Human Services Quality Standards Easy Read version

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Human Services Quality Standards

Easy Read version

How to use this booklet


This information is written in an easy to read way. We use pictures to explain some ideas.

This Easy Read booklet is a summary of another document.

You can find the full document on our website at www.communities.qld.gov.au/hsqf

You can ask for help to read this document. A friend, family member or support person may be able to help you.

If you need an interpreter or translator, please call 131 450.

What is in this booklet?


  1. Who is this booklet for?

  2. What are the standards?

  3. Standard 1 Governance and management

  4. Standard 2 Service access

  5. Standard 3 Responding to individual need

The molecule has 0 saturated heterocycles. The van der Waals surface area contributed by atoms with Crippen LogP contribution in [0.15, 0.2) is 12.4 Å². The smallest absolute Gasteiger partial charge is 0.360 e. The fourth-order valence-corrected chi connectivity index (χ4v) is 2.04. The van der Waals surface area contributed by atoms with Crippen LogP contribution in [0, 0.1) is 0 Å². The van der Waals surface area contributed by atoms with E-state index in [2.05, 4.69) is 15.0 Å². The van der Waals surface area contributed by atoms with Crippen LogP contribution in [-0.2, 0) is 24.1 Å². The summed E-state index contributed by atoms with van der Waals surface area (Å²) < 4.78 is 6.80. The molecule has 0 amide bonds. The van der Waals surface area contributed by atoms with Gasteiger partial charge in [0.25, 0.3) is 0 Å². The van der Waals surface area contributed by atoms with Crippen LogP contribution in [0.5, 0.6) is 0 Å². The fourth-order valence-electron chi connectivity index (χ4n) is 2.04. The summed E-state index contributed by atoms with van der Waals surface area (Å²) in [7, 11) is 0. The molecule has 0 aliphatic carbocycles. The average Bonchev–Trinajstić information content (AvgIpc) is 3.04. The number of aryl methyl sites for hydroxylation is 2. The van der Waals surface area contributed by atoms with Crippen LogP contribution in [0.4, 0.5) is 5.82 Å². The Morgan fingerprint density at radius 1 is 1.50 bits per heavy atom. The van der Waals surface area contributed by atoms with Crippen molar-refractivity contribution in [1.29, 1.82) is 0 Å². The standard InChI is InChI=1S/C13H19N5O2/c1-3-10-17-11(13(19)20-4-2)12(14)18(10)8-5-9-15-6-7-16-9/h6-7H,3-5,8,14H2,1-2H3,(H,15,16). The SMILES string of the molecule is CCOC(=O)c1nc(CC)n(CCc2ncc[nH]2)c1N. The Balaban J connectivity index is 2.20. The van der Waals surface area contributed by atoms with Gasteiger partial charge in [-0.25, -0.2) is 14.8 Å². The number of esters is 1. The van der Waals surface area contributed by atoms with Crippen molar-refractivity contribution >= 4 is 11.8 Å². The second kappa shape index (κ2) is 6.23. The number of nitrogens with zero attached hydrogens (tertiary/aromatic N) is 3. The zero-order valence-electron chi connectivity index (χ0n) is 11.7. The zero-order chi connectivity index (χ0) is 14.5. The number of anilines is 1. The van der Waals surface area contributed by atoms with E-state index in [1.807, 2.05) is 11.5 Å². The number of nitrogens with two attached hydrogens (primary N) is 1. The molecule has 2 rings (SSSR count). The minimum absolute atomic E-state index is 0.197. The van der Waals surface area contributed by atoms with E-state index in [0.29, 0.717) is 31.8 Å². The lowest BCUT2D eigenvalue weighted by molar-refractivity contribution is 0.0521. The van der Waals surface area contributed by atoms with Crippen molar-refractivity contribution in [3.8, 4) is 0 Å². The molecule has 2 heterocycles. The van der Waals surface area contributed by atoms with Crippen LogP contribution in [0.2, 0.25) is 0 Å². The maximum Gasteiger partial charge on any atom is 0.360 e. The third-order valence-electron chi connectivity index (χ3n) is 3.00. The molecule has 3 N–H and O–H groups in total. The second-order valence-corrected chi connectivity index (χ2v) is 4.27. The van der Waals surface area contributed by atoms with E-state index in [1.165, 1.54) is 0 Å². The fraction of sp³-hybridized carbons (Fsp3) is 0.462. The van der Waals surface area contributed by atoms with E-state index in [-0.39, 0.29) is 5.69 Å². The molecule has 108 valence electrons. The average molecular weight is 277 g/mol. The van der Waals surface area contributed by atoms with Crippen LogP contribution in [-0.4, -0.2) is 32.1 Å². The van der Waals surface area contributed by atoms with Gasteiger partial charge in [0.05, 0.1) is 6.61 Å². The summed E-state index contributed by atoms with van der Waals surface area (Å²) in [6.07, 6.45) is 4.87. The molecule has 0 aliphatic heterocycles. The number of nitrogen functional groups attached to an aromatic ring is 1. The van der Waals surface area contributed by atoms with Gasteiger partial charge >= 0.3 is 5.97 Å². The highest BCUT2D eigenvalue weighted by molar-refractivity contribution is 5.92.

6. Standard 4 Safety, wellbeing and rights

  7. Standard 5 Feedback, complaints and appeals

  8. Standard 6 Human resources

  9. Where to get more information

Who is this booklet for?


The Department of Communities, Child Safety and Disability Services (the department) funds organisations to provide services to individuals, families and communities.

These services include:

  • disability support services

  • family support services

  • support services for children and young people

  • community support, such as counselling and referral services.

This booklet is for anyone who uses any of these services.

What are the standards?


The department wants to make sure that the services you receive are good quality.

To help make this happen, we have created the Human Services Quality Standards. These standards are like rules that service providers need to follow.



The standards are:

This booklet explains more about each of the standards and what they mean for you.

Each of the standards is based on some important ideas.